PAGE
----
NEWS
By Neil Bergsman | July 22, 2010
For seven days in August, Maryland shoppers can purchase certain clothing items costing less than $100 without paying the state's 6 percent sales tax. It's not as good a deal as it sounds. A 2007 law established Aug. 8-16 of this year as a "sales-tax holiday" because legislators thought that by now the state would have a budget surplus and could afford the revenue loss. But tough economic times have lasted longer than anyone expected, to the point where what the state is really doing now is giving up money it doesn't have.
NEWS
By Jonathan Pitts, The Baltimore Sun | April 23, 2010
He'd served the force for a third of his life, but tragedy struck Cpl. Duke G. Aaron III in an instant. One July day in 2004, Aaron, an officer with the Maryland Transportation Authority, had just returned to his patrol car after writing a traffic ticket when a speeding motorist — a Maryland man who later tested positive for cocaine — rammed his vehicle from behind. By the end of the day, the burly Aaron, 29, of Pasadena, was dead. It was the sort of news the family of every emergency responder dreads, and the two strangers who visited Jennifer Aaron, his widow, the next day knew there was nothing they could say to make it better.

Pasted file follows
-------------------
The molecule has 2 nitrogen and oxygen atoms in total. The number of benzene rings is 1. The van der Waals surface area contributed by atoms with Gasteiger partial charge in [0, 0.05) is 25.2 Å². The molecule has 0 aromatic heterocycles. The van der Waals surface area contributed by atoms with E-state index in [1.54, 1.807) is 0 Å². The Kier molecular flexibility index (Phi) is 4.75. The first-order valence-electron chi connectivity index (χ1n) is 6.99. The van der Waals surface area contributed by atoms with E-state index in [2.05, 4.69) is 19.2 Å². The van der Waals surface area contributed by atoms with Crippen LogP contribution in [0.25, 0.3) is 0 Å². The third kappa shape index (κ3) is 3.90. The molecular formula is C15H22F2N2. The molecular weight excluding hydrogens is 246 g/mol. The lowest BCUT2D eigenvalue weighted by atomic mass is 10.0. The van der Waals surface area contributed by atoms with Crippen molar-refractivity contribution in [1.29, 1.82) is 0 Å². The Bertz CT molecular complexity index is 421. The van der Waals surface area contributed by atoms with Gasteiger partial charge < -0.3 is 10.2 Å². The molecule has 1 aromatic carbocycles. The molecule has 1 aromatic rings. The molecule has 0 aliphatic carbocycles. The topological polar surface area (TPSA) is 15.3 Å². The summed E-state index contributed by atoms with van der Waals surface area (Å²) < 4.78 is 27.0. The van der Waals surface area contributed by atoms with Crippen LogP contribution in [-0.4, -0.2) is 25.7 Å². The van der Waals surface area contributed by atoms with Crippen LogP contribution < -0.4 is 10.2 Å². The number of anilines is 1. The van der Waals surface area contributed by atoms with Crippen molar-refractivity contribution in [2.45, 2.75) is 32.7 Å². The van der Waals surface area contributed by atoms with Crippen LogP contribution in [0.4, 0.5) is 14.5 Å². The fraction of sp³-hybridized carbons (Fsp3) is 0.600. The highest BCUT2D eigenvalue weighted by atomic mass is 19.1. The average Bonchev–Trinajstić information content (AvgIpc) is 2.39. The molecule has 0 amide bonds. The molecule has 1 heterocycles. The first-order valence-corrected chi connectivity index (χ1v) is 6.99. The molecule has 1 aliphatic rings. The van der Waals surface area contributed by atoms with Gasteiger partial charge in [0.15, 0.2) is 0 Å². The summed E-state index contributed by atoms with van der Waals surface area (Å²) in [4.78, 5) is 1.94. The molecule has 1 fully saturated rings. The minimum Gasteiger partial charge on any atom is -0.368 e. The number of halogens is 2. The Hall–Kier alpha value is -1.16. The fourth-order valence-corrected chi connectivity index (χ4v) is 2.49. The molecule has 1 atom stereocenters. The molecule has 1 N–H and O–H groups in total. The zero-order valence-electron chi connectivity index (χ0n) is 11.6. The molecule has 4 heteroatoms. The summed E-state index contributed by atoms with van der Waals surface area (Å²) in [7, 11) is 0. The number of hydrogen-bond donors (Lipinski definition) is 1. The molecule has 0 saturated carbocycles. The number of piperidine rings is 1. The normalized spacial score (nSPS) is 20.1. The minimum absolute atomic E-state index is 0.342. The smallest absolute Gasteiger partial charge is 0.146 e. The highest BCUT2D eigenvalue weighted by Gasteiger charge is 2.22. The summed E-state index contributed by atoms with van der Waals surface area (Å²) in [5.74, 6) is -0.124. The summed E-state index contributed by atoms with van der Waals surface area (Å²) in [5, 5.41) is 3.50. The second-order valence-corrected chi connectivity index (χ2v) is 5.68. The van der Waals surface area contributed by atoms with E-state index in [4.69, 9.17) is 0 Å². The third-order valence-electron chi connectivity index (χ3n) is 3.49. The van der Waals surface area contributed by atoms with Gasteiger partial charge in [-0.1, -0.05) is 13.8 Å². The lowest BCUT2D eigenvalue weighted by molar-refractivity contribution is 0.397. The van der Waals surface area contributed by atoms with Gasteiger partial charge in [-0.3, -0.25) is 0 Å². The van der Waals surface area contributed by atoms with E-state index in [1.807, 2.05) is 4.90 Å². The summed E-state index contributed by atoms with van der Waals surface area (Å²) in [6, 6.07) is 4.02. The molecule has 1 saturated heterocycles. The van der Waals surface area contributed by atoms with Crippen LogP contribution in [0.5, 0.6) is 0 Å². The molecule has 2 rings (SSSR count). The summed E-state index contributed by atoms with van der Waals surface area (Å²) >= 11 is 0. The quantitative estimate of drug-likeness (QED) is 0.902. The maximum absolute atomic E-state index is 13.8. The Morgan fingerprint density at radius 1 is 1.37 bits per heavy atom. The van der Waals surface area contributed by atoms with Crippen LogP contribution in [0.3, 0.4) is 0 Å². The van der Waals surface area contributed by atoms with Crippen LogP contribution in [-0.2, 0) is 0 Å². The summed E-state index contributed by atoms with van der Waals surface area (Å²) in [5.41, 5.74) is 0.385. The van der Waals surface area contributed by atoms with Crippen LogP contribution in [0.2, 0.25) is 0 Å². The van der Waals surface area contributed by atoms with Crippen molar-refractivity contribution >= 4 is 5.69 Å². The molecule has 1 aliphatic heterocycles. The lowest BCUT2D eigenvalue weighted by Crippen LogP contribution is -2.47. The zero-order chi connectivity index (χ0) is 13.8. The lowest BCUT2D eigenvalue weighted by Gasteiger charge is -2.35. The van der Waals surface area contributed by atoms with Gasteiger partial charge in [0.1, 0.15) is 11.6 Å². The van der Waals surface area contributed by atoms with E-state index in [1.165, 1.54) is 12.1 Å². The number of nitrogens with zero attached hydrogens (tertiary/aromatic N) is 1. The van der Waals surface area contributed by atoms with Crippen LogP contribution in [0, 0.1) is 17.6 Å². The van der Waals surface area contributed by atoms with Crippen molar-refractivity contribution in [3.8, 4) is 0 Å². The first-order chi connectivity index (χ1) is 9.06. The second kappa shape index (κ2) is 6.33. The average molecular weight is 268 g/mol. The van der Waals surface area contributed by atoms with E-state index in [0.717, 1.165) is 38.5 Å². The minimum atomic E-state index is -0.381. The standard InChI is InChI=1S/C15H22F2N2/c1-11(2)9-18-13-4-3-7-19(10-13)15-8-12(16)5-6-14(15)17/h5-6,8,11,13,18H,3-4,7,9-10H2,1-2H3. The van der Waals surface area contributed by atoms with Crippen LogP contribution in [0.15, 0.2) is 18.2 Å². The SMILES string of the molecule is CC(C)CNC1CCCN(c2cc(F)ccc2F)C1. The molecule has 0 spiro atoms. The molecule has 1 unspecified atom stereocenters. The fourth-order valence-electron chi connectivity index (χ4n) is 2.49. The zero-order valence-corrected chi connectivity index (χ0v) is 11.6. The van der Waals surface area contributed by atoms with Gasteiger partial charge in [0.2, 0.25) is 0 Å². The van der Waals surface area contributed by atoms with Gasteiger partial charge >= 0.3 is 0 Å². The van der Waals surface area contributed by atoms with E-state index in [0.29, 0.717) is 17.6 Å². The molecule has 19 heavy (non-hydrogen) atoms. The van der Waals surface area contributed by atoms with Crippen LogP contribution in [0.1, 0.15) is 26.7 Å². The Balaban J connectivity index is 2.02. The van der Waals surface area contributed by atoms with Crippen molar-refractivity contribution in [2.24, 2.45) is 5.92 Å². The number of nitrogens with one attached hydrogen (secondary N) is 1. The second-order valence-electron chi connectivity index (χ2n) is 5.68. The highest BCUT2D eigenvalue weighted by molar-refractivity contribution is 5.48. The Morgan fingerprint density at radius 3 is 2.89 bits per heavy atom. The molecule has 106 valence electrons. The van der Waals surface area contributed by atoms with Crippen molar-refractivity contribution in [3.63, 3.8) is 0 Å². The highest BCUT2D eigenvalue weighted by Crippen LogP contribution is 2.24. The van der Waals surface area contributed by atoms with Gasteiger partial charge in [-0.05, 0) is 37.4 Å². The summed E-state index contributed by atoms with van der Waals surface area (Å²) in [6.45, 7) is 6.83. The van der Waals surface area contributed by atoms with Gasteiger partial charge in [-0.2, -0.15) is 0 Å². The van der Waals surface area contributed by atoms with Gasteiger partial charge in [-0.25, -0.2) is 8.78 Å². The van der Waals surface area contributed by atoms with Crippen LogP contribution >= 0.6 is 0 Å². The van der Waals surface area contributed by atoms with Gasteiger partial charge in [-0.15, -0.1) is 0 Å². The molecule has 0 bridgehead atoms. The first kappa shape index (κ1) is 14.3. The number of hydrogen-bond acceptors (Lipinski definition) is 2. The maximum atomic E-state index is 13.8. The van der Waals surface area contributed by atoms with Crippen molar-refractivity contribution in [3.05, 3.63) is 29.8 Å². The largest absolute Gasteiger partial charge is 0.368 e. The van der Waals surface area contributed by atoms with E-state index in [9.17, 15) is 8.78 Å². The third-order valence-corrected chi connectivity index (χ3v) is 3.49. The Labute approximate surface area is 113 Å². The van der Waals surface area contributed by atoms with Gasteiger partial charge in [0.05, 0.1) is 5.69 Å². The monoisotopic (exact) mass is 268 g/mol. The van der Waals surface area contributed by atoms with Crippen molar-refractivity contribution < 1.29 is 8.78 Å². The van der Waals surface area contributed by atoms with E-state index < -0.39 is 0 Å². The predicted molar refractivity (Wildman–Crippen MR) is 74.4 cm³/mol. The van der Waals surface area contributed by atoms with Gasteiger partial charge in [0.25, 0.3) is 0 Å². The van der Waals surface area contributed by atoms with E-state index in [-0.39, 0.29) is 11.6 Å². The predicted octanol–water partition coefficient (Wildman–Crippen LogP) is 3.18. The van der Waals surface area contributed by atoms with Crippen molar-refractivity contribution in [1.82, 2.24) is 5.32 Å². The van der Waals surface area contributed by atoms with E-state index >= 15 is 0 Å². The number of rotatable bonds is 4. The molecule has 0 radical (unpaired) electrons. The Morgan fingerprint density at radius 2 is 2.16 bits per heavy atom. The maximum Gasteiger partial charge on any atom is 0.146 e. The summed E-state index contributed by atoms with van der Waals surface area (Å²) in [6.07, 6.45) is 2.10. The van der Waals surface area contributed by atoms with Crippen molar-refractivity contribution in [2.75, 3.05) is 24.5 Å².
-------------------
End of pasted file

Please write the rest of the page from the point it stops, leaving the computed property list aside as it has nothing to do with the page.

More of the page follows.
NEWS
By Paul West | paul.west@baltsun.com | March 7, 2010
Does Sen. Barbara A. Mikulski back President Barack Obama's plan to shut down America's moon-landing program? The future of some local economies could turn on her answer. What the Maryland senator thinks might well affect hundreds of aerospace firms from Florida to Utah that feed off the NASA program, including more than two dozen companies in northern Alabama, where the new moon rocket is being developed. "She's incredibly important," said Shar Hendrick, a leader of Huntsville's aerospace community and former congressional liaison at NASA's Marshall Space Flight Center there.
NEWS
By Don Markus and Don Markus,don.markus@baltsun.com | July 5, 2009